Diary of a New Food Truck Owner, Part 4: Where Old Ice Cream Trucks Go to Die

Diary of a New Food Truck Owner is an ongoing series where we talk with Meg Hilgartner, co-owner (with Siri Skelton) of a fledgling San Francisco mobile soft-serve ice cream business called Twirl and Dip. In this installment, Meg and Siri struggle to find the truck of their dreams.

After we realized there was no way we could afford a storefront, we were back to thinking about an ice cream truck. The main problem with the truck scenario, though, was that we wouldn't have the space to do a lot of flavors. Soft-serve machines only allow for two flavors apiece, plus the twirl when you swirl both flavors together. Per the name of our business, we were going to be all about twirls, and wanted to be able to offer more than one at a time. Chocolate/mint twirl. Honey blueberry/peach elderflower. We're all about pairings.

And just because we'd be getting a truck, it didn't mean there weren't a bunch of additional expenses: hiring employees, gas, insurance, a place to park it at night, a commercial kitchen to make the product. Right now we do everything in my little apartment kitchen. But even with all those extra expenses, a truck is still cheaper.

There are a bunch of requirements to serve food from a truck that we learned about. Like, you need three sinks: one for washing, one for rinsing, one for sanitizing. You'll need water for that, so you need a water tank, and then a dirty water tank for after you've done the dishes. So you can't just buy any big van, you have to get one that's set up for what you want to do. We were also really hoping for music; most ice cream trucks can play a few songs, but we were hoping we could maybe play cool music out of the music-playing orifice, too.

I had no idea where to start looking for an ice cream truck. But as with most things I need to know about, I just started by Googling "used ice cream trucks for sale." There were plenty for sale, which maybe should have discouraged us, but it didn't. We were searching in California, where we live. Turns out most of them were in the Los Angeles area. We found a truck for the right price, $25,000, and it seemed to be set up as we wanted, so we thought we'd make a party out of our trip to L.A. We stayed at a nice hotel, and I made reservations at AOC and we ate at the Kogi truck.

When the time came to meet the truck guy, it was pouring rain. It's pouring and we're lost, white girls in a shiny rental car in freaking South Central L.A. We finally found the mysterious Mexican ice cream truck parking lot. There were about 90 trucks parked there. I think there might be some kind of Mexican cartel running the ice cream truck business in L.A. It was like a graveyard of trucks, all empty and spooky and dirty. The one we were supposed to see had obviously been cleaned up a little bit.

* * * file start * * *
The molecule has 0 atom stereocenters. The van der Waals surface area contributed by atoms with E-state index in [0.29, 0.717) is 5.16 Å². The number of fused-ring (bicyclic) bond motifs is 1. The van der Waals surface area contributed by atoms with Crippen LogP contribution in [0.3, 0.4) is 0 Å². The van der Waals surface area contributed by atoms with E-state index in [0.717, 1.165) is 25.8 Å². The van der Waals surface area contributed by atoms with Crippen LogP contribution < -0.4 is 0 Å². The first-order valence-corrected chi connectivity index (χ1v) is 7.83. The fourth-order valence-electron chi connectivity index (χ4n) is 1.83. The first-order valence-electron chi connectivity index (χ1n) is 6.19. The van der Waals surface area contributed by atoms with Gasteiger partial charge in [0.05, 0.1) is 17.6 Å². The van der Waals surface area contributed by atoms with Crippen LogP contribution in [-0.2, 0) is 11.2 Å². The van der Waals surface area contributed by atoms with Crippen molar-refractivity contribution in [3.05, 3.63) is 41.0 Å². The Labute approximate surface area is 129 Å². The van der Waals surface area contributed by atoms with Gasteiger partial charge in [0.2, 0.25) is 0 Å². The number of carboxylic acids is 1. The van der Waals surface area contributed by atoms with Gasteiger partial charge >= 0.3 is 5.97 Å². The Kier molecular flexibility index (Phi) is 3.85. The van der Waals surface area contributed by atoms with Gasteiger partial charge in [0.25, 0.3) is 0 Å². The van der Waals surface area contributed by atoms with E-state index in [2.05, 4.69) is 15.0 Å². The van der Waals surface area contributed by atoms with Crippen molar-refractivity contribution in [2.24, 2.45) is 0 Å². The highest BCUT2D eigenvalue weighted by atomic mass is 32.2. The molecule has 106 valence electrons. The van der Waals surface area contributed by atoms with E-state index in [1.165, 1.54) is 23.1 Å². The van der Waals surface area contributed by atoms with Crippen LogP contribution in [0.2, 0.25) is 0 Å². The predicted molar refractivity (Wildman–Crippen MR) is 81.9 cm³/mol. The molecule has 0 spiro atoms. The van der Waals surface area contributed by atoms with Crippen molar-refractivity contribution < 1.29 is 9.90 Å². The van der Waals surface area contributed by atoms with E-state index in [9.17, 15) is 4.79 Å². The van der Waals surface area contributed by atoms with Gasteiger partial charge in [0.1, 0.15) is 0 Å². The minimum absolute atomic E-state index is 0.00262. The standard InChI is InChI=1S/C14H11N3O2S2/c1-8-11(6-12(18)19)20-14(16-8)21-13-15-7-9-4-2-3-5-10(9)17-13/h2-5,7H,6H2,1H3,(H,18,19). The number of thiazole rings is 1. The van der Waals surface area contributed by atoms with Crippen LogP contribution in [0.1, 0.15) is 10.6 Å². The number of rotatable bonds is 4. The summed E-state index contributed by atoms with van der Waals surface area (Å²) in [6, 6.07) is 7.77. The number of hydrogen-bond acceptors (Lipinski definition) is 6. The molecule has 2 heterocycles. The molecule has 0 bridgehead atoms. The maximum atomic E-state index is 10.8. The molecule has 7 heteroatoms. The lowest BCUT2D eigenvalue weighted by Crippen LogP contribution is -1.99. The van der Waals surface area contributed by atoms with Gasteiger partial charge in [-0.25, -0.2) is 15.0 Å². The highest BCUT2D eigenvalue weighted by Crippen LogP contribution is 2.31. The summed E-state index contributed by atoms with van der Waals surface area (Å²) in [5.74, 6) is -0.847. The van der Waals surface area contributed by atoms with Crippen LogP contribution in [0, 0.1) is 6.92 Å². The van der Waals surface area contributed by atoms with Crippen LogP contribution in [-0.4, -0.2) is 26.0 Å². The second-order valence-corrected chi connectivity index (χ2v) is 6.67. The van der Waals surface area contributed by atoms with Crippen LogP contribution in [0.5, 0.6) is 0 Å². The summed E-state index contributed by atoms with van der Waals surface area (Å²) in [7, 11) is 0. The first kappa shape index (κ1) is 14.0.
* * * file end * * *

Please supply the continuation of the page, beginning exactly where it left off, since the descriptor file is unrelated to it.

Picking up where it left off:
I think when I talk about trucks, people think about "roach coaches," but really, everything inside is stainless steel and shiny. The code says that everything has to be sealed off. Nothing can get into it. No rats, or roaches, or anything. If it's clean, it's very clean, and this one was clean, but the generator didn't work. He showed us around some of the other trucks, and they were disgusting. Rotten bananas inside, dried-on ice cream. I wasn't going to buy one of those nasty trucks. The whole trip was a bust.

We widened our search to Arizona and Nevada where, as usual, you get more for your money than in California. We found what would become our truck in Las Vegas. The guy we bought it from, Joe, had bought four ice cream trucks from a woman who'd won them in a divorce settlement. He said, "I had no idea how hard it was to get a food business off the ground!" Thanks for that. He sold us the truck we got for $20,000 and even offered to throw in another, older truck for free, just to get rid of it. We passed.

Suddenly we were the owners of a 24-foot truck with a generator big enough to run a house.
Oh dear God, what were we going to do with this thing?